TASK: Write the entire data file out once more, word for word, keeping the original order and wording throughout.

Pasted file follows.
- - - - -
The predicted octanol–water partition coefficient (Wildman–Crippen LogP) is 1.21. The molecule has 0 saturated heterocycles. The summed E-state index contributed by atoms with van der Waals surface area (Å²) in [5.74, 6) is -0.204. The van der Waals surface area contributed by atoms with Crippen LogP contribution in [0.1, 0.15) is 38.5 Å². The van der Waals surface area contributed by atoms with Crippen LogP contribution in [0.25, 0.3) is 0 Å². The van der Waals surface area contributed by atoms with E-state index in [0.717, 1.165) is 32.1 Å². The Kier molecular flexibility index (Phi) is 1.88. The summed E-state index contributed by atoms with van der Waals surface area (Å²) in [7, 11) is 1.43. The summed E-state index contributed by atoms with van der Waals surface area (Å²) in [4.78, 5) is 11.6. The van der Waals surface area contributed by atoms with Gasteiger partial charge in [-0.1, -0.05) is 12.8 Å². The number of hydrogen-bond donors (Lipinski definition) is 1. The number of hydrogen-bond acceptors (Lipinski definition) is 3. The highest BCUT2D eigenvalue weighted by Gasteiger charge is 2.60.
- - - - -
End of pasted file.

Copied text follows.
The predicted octanol–water partition coefficient (Wildman–Crippen LogP) is 1.21. The molecule has 0 saturated heterocycles. The summed E-state index contributed by atoms with van der Waals surface area (Å²) in [5.74, 6) is -0.204. The van der Waals surface area contributed by atoms with Crippen LogP contribution in [0.1, 0.15) is 38.5 Å². The van der Waals surface area contributed by atoms with Crippen LogP contribution in [0.25, 0.3) is 0 Å². The van der Waals surface area contributed by atoms with E-state index in [0.717, 1.165) is 32.1 Å². The Kier molecular flexibility index (Phi) is 1.88. The summed E-state index contributed by atoms with van der Waals surface area (Å²) in [7, 11) is 1.43. The summed E-state index contributed by atoms with van der Waals surface area (Å²) in [4.78, 5) is 11.6. The van der Waals surface area contributed by atoms with Gasteiger partial charge in [-0.1, -0.05) is 12.8 Å². The number of hydrogen-bond donors (Lipinski definition) is 1. The number of hydrogen-bond acceptors (Lipinski definition) is 3. The highest BCUT2D eigenvalue weighted by Gasteiger charge is 2.60.